The guerrillas of the Farc occupied the territory around Argelia long enough to gain the support of some residents, and the loathing of others.
So when local people watched a contingent of 140 rebels file through the town on their way to demobilization camps as part of a peace deal, it was with a sense of ambivalence: some bade farewell – others good riddance.
But since the rebels abandoned the area in late January, supporters and critics have shared the same fears.
Townspeople, police and the military are on high alert as other criminal groups attempt to fill the power vacuum. Robberies, murders and petty crime are soaring and unidentified citizens appear to be trying to establish private vigilante groups.
“No one has taken over here yet, but there is a lot buzz, a lot of rumours,” says Manzur Silva, a community leader in El Encanto, a nearby village, and a spokesman for local farmers who grow coca, the raw material for cocaine. “Everyone’s nervous,” he says.
The Revolutionary Armed Forces of Colombia fought the Colombian state for more than half a century before last year’s historic deal with the government, which put an end to a conflict that has left more than 230,000 dead and millions displaced from their homes.
But in a country whose violent history consists of cycle upon cycle of conflict, it was perhaps inevitable that the end of one war would contain the seeds of another.
Across Colombia, new armed groups – and some long-established ones – are violently occupying the regions left behind by the Farc, all hoping to wrest control of the cocaine trade, illegal gold mines and other criminal enterprises which once financed the rebels.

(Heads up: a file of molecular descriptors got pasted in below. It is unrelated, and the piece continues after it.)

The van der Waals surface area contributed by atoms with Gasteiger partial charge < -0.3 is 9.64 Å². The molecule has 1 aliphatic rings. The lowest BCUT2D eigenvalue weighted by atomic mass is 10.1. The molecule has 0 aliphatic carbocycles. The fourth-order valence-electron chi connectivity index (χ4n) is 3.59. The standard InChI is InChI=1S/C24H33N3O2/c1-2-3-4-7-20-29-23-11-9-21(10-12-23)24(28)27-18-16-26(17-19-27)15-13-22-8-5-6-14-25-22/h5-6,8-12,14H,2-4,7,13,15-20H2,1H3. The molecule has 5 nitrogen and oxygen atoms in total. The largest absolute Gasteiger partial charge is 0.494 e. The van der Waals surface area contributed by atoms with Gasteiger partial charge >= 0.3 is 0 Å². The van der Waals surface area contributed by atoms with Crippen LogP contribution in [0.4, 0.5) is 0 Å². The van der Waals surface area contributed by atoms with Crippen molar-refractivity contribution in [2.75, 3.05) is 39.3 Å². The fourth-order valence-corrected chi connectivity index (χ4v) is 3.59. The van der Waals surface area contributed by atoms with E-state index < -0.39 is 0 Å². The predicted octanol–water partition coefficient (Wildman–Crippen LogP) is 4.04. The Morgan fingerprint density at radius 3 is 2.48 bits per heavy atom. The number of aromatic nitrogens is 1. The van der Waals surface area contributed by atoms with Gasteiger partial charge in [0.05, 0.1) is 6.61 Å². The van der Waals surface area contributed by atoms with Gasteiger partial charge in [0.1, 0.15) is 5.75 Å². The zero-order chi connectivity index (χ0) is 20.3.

The military promised to send out 65,000 of its soldiers to occupy and secure the regions and President Juan Manuel Santos announced last month that 960 new police agents would be assigned to rural areas.
But criminal groups have moved faster.
Fighting between a smaller rebel faction, the National Liberation Army, ELN, and the military branch of a criminal group known as the Urabeños has led to the forced displacement of nearly 1,000 people since the start of the year in the western region of Chocó. On 25 March, five community members of one town in that area were gunned down, though it is unclear by which side.
And even before the Farc began its retreat, dozens of social activists and leftist political leaders have been murdered across the country; hundreds have been threatened. In Argelia, a member of a local farmers’ association was gunned down on Christmas day.
The town and its surrounding area makes a tempting prospect for criminals. For the years the coca business has boomed in valley of the Micay river, which begins high in the mountains of Argelia and cuts through hills covered by fields of bright green coca plants.
The river runs past rustic kitchens where coca leaves are turned to paste and continues toward cocaine labs where the paste is turned into white powder for shipping to market by boats on the Pacific Ocean.
Coca crops in this valley nearly doubled from 2013 to 2014, from over 3,300 hectares (8,100 acres) to more than 6,300 (15,600 acres), according the army. Today, farmers calculate there could be as much as 10,000 hectares of coca planted in the area.
The crop is harvested every two months, meaning the region produces 70 tons a year – just under one-tenth of all of Colombia’s estimated annual cocaine output.
Under the peace agreement signed in November, the Farc and government agreed to promote crop substitution programs through voluntary eradication pacts: the farmers pull out their coca bushes in exchange for subsidies, land titles and technical assistance to grow something else. Since January, more than 55,000 families throughout the country have signed on.